Martin Edelman, MD, and Linda Fleisher, PhD, MPH, discuss their role within the Stand Up to Cancer® 4-team initiative, focusing on diversity in early-phase clinical trials.
Martin Edelman, MD, chair, Department of Hematology/Oncology, professor, Department of Hematology/Oncology, deputy cancer center director for Clinical Research. G. Morris Dorrance Jr. chair in Medical Oncology, Fox Chase Cancer Center, Temple Health, and Linda Fleisher, PhD, MPH, associate research professor, Health Communications and Health Disparities, co-director, GMaP Region 4, co-lead, National Cancer Institute’s Cancer Center Cessation Initiative, Fox Chase Cancer Center, Temple Health, discuss their role within the Stand Up to Cancer® (SU2C) 4-team initiative, focusing on diversity in early-phase clinical trials.
Within the initiative, Edelman and Fleisher will focus their efforts on accelerating and diversifying access to clinical trials at Fox Chase Cancer Center.
In order to pursue these initiatives in improving diversity in clinical trials, a multidisciplinary team is required, Fleisher says. By looking at these issues from multiple perspectives, including from viewpoints of the community, the patients, and from the various aspects of clinical care, it will be more feasible to development strategies to improve enrollment, Fleisher adds. These initiatives do require clinicians to come together and work as a team in order for the community to tackle these issues together, Fleisher explains.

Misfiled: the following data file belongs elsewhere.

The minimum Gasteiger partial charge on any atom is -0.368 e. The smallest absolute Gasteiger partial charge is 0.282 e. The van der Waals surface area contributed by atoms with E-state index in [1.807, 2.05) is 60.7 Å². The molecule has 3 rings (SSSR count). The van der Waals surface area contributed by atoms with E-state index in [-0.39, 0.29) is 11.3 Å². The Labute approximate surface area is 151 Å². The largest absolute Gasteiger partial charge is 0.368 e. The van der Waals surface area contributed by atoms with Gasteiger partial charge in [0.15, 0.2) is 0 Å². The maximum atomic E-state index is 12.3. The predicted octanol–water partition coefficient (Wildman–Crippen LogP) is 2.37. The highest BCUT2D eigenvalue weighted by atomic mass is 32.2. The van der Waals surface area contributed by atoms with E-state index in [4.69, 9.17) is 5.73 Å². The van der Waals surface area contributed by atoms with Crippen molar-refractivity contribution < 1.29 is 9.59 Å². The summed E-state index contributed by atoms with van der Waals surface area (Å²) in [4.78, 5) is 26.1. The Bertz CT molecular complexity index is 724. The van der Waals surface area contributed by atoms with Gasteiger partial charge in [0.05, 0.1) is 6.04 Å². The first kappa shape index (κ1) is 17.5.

Although the care for a patient’s disease requires a multidisciplinary team made up of surgeons, radiation oncologists, medical oncologists, and others, the push to increase participation in clinical trials also includes community or social researchers, as well as those involved in education and palliative care, Edelman says.
Furthermore, by bringing these various groups together, this initiative will help create best practices that will be applicable to a wide range of sites and institutions, Edelman notes. However, clinicians should be aware that they may need to adapt these, Edelman says. For example, transportation to an National Cancer Institute–designated cancer center for one patient may only be a bus ride away; however, another patient may not be able to reach that institution with ease, and these patients require different support and approaches. By keeping the community involved and educating patients, a personalized message could help lead to more trial enrollment, Edelman concludes.